Given Dr Trevor Steward’s student’s clinical training, it also served as an opportunity for him to expand the translational scope of his current lines of research and to explore how research on the intersection between music and eating disorders could be incorporated into his group. One thousand dollars helped cover the cost of airfare and accommodation to the ANZAED Conference in Sydney.

The 2021 Rewire Hines Award Winner: Dr Ella Moeck

The winner of the 2021 ‘Rewire Hines Award’ held at The University of Melbourne was Dr Ella Moeck. Ella’s prize money went towards an experience sampling method data analysis course run by leading data analyst Dr. Wolfgang Viechtbauer (Maastrict University)

The course is a 3-day intensive describing how to use mixed effects models to best analyse intensive longitudinal data. Research in the FEEL Lab centres on intensive longitudinal data. Dr Elle Moeck was conducting research using these methods to investigate the complex interactions between cognition and emotion in people’s daily lives. Attending this experience sampling method data analysis course would allow Ella to upskill quickly and in line with best practice and to produce meaningful outcomes in her Research Fellow position.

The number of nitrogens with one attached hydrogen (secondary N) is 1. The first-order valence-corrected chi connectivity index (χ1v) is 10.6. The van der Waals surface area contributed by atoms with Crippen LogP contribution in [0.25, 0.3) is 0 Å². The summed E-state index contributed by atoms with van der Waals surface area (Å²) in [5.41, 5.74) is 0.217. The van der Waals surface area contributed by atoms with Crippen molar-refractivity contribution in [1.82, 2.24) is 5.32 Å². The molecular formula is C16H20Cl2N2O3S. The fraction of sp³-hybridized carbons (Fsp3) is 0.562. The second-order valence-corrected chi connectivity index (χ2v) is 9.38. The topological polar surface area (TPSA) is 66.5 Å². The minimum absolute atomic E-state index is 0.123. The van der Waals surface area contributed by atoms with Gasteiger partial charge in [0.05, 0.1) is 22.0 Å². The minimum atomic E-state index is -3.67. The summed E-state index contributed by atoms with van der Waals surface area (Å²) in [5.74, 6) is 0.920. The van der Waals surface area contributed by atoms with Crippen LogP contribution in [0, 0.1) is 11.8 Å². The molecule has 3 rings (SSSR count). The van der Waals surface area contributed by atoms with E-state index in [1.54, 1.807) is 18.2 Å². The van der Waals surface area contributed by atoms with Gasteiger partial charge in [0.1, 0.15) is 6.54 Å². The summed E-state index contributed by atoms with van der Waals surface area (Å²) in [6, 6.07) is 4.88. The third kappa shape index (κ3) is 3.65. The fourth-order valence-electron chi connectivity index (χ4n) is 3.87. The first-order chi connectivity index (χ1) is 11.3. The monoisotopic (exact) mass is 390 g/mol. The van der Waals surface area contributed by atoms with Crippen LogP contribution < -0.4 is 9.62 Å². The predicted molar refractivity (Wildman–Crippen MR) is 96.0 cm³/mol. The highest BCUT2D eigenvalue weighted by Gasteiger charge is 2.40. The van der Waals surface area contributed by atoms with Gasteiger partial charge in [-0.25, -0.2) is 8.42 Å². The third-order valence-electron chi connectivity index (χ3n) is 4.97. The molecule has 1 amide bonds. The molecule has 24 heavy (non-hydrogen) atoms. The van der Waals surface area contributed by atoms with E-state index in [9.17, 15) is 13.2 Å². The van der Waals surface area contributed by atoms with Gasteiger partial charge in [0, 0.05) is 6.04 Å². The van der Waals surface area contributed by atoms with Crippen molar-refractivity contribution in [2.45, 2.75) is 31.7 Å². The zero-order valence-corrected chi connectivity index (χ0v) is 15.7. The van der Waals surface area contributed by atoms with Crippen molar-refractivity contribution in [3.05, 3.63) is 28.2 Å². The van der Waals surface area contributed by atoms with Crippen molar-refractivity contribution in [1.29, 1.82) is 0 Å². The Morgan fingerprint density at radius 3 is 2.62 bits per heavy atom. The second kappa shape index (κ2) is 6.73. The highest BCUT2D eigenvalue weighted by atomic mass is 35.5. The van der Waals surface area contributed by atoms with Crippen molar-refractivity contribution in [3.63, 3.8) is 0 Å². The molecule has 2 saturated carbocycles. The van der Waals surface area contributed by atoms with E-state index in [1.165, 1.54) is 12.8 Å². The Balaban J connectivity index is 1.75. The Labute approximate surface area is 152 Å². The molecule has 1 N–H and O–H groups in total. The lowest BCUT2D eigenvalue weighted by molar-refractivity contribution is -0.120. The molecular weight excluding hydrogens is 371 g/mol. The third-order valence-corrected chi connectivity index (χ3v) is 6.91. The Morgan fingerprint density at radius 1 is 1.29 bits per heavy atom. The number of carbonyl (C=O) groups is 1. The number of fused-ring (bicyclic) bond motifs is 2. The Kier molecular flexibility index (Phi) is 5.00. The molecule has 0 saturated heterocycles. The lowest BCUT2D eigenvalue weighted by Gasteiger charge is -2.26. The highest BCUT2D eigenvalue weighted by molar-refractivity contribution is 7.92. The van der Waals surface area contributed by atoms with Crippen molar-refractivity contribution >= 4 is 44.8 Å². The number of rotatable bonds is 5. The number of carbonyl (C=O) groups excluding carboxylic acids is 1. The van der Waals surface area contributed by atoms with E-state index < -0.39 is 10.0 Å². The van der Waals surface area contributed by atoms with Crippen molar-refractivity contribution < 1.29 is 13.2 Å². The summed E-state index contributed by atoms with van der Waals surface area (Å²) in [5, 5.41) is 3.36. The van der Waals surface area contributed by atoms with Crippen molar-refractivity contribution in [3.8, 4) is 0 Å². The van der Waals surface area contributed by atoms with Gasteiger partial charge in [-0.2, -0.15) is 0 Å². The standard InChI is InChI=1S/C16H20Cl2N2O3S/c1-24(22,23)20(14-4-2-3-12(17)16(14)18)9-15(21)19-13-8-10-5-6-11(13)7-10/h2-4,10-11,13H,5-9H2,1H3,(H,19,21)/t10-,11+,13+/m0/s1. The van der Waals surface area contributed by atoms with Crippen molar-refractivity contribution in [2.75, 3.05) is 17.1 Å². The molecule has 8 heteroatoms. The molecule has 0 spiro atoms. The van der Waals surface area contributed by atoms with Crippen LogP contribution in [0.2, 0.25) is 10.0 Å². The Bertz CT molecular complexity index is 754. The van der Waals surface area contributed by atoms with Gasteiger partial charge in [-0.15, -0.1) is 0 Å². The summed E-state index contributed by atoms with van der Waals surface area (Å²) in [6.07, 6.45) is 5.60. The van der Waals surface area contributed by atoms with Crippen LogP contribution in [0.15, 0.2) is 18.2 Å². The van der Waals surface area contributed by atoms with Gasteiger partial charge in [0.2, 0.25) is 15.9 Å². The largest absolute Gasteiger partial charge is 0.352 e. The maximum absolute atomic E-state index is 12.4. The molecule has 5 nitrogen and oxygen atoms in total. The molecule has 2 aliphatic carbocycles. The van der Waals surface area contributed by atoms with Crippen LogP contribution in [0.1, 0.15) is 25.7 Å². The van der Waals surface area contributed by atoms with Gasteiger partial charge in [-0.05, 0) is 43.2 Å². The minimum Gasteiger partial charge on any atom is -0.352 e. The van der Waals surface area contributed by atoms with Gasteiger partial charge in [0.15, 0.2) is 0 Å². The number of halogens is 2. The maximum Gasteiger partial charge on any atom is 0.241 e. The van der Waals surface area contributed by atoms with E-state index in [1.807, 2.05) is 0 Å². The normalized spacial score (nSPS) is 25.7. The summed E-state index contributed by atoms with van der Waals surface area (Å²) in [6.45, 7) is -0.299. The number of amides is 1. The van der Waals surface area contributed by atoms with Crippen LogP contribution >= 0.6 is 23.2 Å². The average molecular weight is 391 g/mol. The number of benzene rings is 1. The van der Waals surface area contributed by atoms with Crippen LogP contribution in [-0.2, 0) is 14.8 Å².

The remaining funds were used to pay a casual research assistant for 10-hours work. In addition to Ella’s 0.8FTE position at the University of Melbourne, Ella was also employed 0.2FTE at Flinders University. Together, these roles left Ella no time to work on her independent line of research looking at how cognition-emotion interactions maintain clinical disorders. The research assistant cleaned and prepared a large online dataset Ella recently collected, looking at psychopathology that might be associated with showing a memory bias toward disgust. These 10-hours of research assistance became invaluable in helping Ella publish the study and demonstrate that she was capable of independently leading research. Evidence of Ella’s ability to independently lead research was important to her planned future ARC DECRA application at the University of Melbourne. In addition to benefitting Ella, these funds also benefited the junior researcher who fulfilled the research assistant role.

The 2020 Rewire Hines Award Winner: Dr Natalia Egorova

Project: “Experimental Pain at Melbourne School of Psychological Sciences” Journal Club.